Butch Lindley

April 25 in NASCAR: Wallace nips Allison for Martinsville win

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Rusty Wallace was on the hot streak.

The Team Penske driver entered the April 25, 1993 Cup race at Martinsville Speedway having won three of the first seven races of the season. He was also fresh off two consecutive wins on the short tracks of North Wilkesboro and Bristol.

While Wallace had nine short-rack wins in his career to that point, he’d yet to hit his stride on the half-mile track in Virginia, having only won there once in 1986.

After starting fifth in the race, Wallace led by Lap 88. After leading 400 laps, the race came down to a nine-lap shootout between him and Davey Allison.

Allison was a few car lengths behind Wallace with four laps to go. Right as Wallace flashed across the start-finish line, Morgan Shepherd crashed in Turn 4 after his brakes failed.

As Shepherd’s car came to a stop in the middle of the track, Wallace and Allison raced on.

“I slowed down and Davey never did,” Wallace said according to “Forty Years of Stock Car Racing: Forty Plus Four.” “I saw him out of the corner of my eye and I mashed the gas.”

Allison was on Wallace’s bumper as they roared through Turns 3 and 4.

According to “Forty Plus Four,” Allison said he tried to “sneak up on him, but Rusty saw me a little too soon and accelerated just enough.”

The two drivers dodged Shepherd’s derelict car on the inside.

“It’s a tough deal when you’ve got a wrecked car in the middle of a turn and have to race back to the caution flag,” Wallace said.

Wallace beat Allison to the finish line by half a car length for his fourth win of the year. Over the next three years Wallace would win four of seven Martinsville races.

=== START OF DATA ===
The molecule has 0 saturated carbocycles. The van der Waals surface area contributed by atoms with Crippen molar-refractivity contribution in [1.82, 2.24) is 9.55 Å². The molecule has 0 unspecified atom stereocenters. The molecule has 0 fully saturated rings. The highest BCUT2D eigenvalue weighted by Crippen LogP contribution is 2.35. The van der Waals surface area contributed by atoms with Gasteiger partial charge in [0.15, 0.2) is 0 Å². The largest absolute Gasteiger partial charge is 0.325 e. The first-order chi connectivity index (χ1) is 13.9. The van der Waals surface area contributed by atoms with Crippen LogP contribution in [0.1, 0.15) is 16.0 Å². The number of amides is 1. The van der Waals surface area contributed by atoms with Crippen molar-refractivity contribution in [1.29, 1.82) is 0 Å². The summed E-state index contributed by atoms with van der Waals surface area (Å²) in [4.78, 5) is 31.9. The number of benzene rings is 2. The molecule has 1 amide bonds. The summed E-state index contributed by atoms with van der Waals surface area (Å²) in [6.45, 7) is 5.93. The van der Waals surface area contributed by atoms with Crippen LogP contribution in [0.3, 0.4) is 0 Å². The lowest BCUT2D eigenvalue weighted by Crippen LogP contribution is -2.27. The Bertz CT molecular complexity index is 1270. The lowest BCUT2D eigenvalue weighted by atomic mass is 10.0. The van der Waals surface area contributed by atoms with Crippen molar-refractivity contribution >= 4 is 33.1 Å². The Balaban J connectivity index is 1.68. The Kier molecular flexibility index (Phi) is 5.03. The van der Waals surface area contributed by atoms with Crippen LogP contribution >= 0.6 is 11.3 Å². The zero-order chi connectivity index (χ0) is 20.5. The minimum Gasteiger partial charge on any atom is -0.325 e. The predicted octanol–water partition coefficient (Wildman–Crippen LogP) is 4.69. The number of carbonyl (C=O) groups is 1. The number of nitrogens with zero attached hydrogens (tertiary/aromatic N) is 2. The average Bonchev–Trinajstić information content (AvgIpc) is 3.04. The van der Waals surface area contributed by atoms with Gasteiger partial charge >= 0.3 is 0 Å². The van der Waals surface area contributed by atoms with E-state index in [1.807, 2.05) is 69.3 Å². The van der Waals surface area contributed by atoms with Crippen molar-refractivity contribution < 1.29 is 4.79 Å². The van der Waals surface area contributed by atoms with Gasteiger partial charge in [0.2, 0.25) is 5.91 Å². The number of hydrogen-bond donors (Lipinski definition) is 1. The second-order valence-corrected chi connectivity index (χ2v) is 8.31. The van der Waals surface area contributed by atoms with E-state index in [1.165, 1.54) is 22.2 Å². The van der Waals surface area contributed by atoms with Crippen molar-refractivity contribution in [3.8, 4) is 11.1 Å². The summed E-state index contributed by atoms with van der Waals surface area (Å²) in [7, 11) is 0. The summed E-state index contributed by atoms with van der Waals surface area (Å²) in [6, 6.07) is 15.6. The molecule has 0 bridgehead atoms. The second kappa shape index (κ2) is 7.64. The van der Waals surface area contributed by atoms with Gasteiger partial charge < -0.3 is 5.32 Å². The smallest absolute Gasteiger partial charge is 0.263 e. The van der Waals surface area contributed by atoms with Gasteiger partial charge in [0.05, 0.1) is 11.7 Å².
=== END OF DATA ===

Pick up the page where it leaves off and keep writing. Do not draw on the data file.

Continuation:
Racing back to the caution would still be allowed until September 2003. It was outlawed beginning at Dover International Speedway after a crash involving Dale Jarrett the race before at New Hampshire. Wallace was one of the drivers who praised the move.

“Some of these guys who are jumping on the gas so early are causing a hell of a wreck behind them – the leaders were with all these guys darting back,” Wallace said in the Charlotte Observer. “Finally, NASCAR said, ‘That’s enough of that.'”

Also on this date:

1954: Gober Sosebee had to wait a day to be declared the winner of a 200-lap race at Orange Speedway in Hillsboro, North Carolina. While he had passed Al Keller for the lead with 32 laps to go, Dick Rathmann was shown the checkered flag first, according to “Forty Year of Stock Car Racing: The Beginning.” Sosebee protested and after NASCAR officials spent the night reviewing scorecards, he was awarded his second career win.

1971: Richard Petty won a race at Martinsville over David Pearson, but wasn’t declared the official winner until five days later, according to “Forty Years of Stock Car Racing: Big Bucks and Boycotts.” Pearson’s team challenged the win due to the gas cap being unsecured on Petty’s car during the final laps, a violation of NASCAR rules.

1982: In his 107th start and after finishing second 10 times, including in seven races in 1981, Harry Gant earned his first Cup Series win with a victory at Martinsville over Butch Lindley.

1993:  Future Hendrick Motorsports driver Alex Bowman was born.

2004: Jeff Gordon won a controversial race at Talladega over Dale Earnhardt Jr. after he was declared the leader following a late caution.

2010: Kevin Harvick beat Jamie McMurray by .011 seconds to win at Talladega. It remains his only victory on the superspeedway.